How Much Will Your Tariff Payment Be?
USDA on Monday announced details of a $12 billion tariff relief package for agriculture that includes direct payments as well as commodity purchases. According to USDA Secretary Sonny Perdue, the initial round of payments, beginning Sept. 4, are limited to 50 percent of production with the administration holding back on the remaining 50 percent for the time being to see if the trade picture improves. Hog and soybean farmers will benefit from the program the most.
“The timing of this program is tied to the actual harvest time for many crops for farmers and will based on our actual production,” Perdue said during a press call on Monday. “These payments will be bifurcated so that we can monitor and factor in events such as this major [trade] announcement today. Announcements about further payments will be made in the coming months if warranted.”
All three programs, including the Market Facilitation Program were established under the authority of the Commodity Credit Corporation and will be administered by the Farm Service Agency (FSA). According to USDA, the payment rates were determined by the severity of the trade disruption and period of adjustment to new trade patterns and will be based on individual production records. Because of that, producers can only apply after harvest is complete and they can report their total 2018 production.
Payment rates are as follows:
Wheat: 14 cents per bushel on 50% of 2018 production
Sorghum: 86 cents per bushel on 50% of 2018 production
Soybeans: $1.65 per bushel on 50% of 2018 production
Corn: 1 cent per bushel on 50% of 2018 production
Cotton: 6 cents per pound on 50% of 2018 production
Dairy: 12 cents per hundred weight on 50% of MPP production
Pork: $8 per head on Aug. 1 for 50 percent of herd
“These programs both establish new payment limits,” Northey explained. “The crop programs those five commodities cotton, corn, soybean, sorghum and wheat will have one $125,000 payment limit. Dairy and pork together we'll have a separate $125,000 payment limit.”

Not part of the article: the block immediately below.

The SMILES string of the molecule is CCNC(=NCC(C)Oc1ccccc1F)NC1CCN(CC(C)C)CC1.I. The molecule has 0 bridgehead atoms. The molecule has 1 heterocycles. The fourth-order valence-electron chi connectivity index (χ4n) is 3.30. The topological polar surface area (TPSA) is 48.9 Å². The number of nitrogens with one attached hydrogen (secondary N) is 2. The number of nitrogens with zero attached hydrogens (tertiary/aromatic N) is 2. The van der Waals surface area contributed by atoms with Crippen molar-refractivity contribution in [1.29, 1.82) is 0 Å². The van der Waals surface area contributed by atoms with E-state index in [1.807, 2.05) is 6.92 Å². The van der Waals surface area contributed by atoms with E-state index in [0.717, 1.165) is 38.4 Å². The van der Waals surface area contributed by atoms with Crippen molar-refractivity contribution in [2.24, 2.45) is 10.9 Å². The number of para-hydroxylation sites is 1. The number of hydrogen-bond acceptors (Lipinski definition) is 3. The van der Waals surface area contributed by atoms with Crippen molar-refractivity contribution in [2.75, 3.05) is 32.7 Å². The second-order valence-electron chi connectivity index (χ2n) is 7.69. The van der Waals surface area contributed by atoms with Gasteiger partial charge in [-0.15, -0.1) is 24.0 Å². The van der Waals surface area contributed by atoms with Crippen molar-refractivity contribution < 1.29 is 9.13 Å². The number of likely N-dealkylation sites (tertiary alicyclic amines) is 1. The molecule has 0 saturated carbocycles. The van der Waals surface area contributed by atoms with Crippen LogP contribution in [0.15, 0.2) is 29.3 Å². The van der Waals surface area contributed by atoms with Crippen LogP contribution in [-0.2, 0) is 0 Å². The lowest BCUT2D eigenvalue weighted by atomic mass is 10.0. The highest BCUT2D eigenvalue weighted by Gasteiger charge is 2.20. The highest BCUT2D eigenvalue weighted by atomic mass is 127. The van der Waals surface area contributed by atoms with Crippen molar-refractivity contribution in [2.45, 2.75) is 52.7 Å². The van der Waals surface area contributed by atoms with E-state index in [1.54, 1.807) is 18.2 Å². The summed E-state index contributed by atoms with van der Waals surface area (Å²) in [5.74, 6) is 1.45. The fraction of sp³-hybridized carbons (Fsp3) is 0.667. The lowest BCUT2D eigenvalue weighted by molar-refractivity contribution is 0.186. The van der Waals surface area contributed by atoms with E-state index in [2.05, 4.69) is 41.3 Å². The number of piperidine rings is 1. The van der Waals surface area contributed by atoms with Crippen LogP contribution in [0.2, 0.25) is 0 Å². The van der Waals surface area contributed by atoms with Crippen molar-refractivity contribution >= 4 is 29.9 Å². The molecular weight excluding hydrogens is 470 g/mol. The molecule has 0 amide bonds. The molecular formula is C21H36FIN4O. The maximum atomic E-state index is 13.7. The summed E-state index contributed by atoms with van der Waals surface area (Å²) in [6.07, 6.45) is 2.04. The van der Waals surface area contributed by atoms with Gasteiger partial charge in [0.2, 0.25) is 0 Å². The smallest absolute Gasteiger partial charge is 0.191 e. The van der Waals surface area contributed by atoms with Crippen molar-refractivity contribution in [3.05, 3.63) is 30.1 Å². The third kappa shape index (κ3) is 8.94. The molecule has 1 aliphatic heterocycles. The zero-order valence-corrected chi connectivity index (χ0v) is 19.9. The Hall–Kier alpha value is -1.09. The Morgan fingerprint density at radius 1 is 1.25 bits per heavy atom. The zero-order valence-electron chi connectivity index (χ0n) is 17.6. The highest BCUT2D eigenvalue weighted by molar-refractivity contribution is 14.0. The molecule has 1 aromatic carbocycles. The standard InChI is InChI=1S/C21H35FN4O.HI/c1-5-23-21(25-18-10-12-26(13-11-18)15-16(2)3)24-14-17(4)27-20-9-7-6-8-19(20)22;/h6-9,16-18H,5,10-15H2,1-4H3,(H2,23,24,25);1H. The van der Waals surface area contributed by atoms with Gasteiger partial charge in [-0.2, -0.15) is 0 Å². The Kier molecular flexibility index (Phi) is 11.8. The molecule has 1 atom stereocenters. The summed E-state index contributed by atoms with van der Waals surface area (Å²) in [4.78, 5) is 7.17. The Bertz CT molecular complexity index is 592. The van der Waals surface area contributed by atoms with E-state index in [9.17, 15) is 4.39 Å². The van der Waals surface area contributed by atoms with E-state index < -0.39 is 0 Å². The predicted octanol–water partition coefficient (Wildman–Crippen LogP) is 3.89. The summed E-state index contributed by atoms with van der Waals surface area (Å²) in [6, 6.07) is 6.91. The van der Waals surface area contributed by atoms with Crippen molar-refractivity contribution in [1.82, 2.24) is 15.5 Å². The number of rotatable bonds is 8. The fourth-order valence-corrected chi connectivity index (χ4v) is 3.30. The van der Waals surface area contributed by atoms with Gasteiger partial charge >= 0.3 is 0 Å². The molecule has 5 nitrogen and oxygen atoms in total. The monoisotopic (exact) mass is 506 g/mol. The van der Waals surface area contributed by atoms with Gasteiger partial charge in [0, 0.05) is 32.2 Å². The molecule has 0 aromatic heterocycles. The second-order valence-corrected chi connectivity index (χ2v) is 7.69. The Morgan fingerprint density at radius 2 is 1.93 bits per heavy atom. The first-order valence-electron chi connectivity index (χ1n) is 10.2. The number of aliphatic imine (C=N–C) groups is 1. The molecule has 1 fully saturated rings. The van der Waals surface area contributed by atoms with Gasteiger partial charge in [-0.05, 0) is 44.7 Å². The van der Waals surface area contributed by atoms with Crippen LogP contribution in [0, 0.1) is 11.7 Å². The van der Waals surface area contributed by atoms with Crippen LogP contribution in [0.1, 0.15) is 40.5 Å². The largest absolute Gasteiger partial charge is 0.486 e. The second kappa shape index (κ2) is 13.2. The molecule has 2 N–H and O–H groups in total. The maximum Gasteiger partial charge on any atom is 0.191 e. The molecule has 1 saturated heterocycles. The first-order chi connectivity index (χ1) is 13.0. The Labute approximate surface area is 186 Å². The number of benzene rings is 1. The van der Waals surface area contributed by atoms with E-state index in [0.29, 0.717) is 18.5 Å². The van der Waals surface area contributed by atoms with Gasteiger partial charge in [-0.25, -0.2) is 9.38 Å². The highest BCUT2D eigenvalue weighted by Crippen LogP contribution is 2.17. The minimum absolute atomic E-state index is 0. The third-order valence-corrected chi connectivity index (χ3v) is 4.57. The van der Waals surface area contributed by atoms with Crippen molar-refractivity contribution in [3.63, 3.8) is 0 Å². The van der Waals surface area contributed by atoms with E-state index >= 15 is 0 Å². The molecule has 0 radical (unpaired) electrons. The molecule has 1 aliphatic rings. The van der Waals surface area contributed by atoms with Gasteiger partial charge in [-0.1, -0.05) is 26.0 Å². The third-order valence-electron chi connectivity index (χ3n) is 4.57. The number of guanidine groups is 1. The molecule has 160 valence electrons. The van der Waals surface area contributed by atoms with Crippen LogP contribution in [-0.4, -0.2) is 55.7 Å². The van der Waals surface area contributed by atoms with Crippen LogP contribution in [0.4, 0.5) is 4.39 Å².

Northey was quick to point out that those payment limits are separate from existing programs like ARC and PLC.
“What a producer needs to be able to sign up for this program is have current year's production in the case of crops or as I mentioned inventory or historical production for pork and for dairy,” he explained. “They do not need to come in to the to the offices before they have that production evidence.”
It’s also important to note that dairy producers don’t have to participate in the Margin Protection Program to be eligible. According to USDA, the total payments for all seven commodities included in the market facilitation program will total about $4.7 billion.
To be eligible for payments, applicants must have an ownership interest in the commodity, be actively engaged in farming, and have an average adjusted gross income (AGI) for tax years 2014, 2015, and 2016 of less than $900,000. They also must comply with the provisions of the “Highly Erodible Land and Wetland Conservation” regulations.
“It’s important to note all of this could go away tomorrow, if China and the other nations simply correct their behavior,” Perdue said. “But in the meantime, the programs we are announcing today buys time for the President to strike long-lasting trade deals to benefit our entire economy.”
Program signup will start September 4.
In addition, USDA will purchase $1.2 billion in surplus commodities for food banks and will invest an additional $200 million in foreign market development.